For nearly a century companies have been investigating the use of self-driving vehicles, however it is only recently that it has been recognised as a real possibility for the future of personal transport. Driverless vehicles seem to be the future of the vehicle industry if Google and Tesla are anything to go by, but does society want it? Do they need it?
Although there is some way to go before vehicles become ‘fully autonomous’, advances are being made at an astounding rate.
For Autonomous vehicles
Autonomy in vehicles already exists in ways that you may not associate with ‘self-driving’ cars. These features include anti-lock brakes (ABS), cruise control and traction control. These methods are tried and tested and intervene when required without driver input in order to make driving safer. In 2011 it was reported that approximately 90% of accidents were down to human error. Why not take it to the next level by removing the possibility of human error and make cars ‘fully’ autonomous to become ‘fully’ safe?
Removing the necessity for a driver can lead to numerous other advantages alongside improved safety. For one, the technology would provide a method for incapable people such as the elderly, visually impaired, intoxicated, under-age or unlicensed to get around unassisted. Not only does this allow people to maintain their independence for longer, it also removes the very real threat of drunk drivers. In 2014, there were over 5,600 drunk driver accidents reported in the UK.
Driving for a long period of time is often seen by many as wasted time. Allowing people to be passengers rather than drivers means they can be more productive in terms of getting things done such as phone calls, emails and social media. The average commuting time in the UK is approximately 55 minutes per day however there are over 880,000 people commuting for more than three hours per day! Could autonomous vehicles mean the working day begins the minute you get in the car? If so, this means you would start your commute at 9am and arrive home at 5pm having still done 8 hours work.
Forgetting work, think about other activities. Do tasks like taking the car for maintenance or picking someone up really require a driver to be present? Drivers are not needed on journeys like this so can therefore allow them to stay at home or work and carry out other tasks. This could also lead to increased car sharing, it would give everyone access to a car without the need of a driver.
Removing the need for driver controls, such as a steering wheel and pedals, opens up a whole new world for automotive design and effectively gives engineers a blank canvas to work with. This would lead to more free space available inside vehicles, meaning more people would potentially be able to fit inside the space that currently only allows 5 passengers.
Then there is the legal side of things, a network of autonomous transportation would virtually eliminate the need for traffic police therefore allowing law enforcement to be used more effectively elsewhere. Autonomy would enable lower insurance premiums as driving becomes safer and would make road signs redundant as the route will be navigated electronically.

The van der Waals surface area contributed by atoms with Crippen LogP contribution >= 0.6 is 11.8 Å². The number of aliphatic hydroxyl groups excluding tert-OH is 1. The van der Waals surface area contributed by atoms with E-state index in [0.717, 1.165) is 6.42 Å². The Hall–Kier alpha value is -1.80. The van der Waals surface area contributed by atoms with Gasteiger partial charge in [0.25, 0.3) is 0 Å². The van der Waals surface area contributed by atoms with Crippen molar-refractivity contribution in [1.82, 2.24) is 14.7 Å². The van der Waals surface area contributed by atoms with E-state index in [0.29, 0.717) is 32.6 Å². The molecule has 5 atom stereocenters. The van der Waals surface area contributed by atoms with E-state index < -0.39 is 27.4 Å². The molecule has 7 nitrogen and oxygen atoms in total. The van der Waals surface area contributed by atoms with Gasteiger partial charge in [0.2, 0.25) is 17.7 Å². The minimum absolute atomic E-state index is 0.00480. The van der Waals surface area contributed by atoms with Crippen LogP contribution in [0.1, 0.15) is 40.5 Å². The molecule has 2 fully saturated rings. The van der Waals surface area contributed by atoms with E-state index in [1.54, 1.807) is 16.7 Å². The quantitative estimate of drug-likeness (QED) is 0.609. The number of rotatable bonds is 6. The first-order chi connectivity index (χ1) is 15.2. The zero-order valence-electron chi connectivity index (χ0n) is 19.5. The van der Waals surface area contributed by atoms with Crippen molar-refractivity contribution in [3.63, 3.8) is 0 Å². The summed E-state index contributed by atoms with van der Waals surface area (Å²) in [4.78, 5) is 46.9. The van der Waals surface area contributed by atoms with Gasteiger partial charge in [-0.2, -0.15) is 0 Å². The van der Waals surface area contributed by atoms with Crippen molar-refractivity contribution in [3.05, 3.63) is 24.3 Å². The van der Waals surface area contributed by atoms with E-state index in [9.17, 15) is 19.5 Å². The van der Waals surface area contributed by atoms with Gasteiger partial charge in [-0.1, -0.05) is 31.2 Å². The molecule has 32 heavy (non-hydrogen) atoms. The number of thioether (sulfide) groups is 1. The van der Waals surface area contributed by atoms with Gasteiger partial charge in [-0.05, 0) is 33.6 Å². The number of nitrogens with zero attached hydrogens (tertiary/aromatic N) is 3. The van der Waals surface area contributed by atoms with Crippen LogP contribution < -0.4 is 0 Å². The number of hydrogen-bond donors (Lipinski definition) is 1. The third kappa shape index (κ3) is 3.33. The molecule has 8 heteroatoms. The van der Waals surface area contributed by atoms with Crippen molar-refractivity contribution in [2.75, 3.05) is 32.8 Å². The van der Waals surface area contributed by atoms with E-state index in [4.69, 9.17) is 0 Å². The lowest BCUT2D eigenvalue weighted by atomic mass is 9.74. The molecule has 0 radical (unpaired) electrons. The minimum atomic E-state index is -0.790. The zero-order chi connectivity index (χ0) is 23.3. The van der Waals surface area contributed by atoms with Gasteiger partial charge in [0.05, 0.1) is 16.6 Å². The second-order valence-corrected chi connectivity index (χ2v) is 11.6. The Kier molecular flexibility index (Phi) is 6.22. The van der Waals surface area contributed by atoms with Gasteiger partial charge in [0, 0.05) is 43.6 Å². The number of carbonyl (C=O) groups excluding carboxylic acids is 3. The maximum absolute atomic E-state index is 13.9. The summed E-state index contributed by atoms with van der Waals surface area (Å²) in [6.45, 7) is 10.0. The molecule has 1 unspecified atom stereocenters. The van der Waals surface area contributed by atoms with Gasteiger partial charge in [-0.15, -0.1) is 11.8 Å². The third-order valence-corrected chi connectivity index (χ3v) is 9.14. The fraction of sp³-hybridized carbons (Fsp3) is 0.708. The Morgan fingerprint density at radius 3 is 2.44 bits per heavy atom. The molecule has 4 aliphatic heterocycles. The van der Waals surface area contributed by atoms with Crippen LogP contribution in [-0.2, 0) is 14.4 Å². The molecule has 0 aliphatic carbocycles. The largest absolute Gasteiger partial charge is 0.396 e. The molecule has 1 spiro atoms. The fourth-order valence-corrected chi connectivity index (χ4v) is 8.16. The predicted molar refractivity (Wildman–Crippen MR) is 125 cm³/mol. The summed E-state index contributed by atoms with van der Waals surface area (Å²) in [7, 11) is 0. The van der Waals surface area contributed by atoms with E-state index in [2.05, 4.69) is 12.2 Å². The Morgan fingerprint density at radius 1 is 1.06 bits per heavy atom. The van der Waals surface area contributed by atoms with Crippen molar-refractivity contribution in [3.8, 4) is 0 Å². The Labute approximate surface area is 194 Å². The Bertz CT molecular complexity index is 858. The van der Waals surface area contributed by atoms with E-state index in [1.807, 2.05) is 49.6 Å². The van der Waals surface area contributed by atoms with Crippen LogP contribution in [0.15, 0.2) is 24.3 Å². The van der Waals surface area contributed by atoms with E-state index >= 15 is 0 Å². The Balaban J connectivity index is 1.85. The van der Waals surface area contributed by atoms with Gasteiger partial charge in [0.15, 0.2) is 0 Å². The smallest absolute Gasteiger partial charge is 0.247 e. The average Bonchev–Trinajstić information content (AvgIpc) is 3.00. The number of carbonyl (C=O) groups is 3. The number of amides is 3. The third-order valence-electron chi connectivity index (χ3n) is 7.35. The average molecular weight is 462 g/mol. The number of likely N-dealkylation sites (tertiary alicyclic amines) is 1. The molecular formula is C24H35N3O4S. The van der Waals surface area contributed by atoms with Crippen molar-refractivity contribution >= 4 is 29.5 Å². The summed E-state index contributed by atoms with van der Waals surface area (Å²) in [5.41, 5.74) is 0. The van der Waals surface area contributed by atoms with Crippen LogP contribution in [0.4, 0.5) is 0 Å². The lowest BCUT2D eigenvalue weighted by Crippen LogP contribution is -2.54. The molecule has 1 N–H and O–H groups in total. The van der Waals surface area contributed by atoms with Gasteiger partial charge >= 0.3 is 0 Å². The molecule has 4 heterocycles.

What is there not to like? A world of no crashes, cheap insurance, privacy and all whilst on Facetime to your mum!
Against autonomous vehicles
Autonomous vehicles are fast becoming part of daily news, and not always for the right reasons! On 14th February 2016 a Google self-driving car collided with a bus whilst trying to avoid a sandbag in the road in Mountain View, California. Prior to this altercation, Google drivers have had to intervene 13 times between September 2014 and November 2015 to stop their self-driving cars from crashing whilst testing in California. Not a very good starting point for a technology that is meant to be making driving safer.
Following on from actual accidents, let’s look at potential accidents. If vehicles are destined to be autonomous, who is going to be responsible when lives are at risk? If an autonomous car encountered a child in the road, it’s unclear the decision that would be made by the technology. It is likely that the vehicle will swerve away from the obstacle and avoid it. Consequently, the vehicle could veer into a roadside obstacle, (e.g. tree or wall) endangering the lives of the passengers.
Lack of privacy is also a major issue. Each vehicle will be continuously sending out GPS and other Cloud data so it seems as though personal vehicles won’t be so personal at all. The reasons for collecting data are understandable; the car will always want to self-learn as well as provide data to other vehicles. But those who had issues with the NSA and GCHQ spying on people will almost certainly have issues with autonomous vehicles ‘spying’ on them. All of this Cloud data, as well as the technology itself, is also vulnerable to hacking. Researchers at the University of Virginia found it was “relatively easy to remotely hack into a driverless car’s control system” and that increasing security would be costly for developers. This could potentially be a direct threat to life with hackers attempting to crash vehicles on purpose.
Currently, Google are using adapted Toyota Prius’ for their autonomous car testing at a cost of $320,000 for each vehicle. Although these are hybrid cars (so have lower CO2 emissions than normal petrol engines), they do still run on harmful fossil fuels. An alternative suggestion for the future of personal transport would be to invest money into the development of car technologies that run on renewable fuels. This would undoubtedly secure a longer and more sustainable future for the automotive industry as a whole.
“What if it could be easier and safer for everyone to get around?” – Google, 2015, Is this really the case?
47: Richard Mills, AyoOluwa O Adebayo, Hugh Williams, Sanjay Patel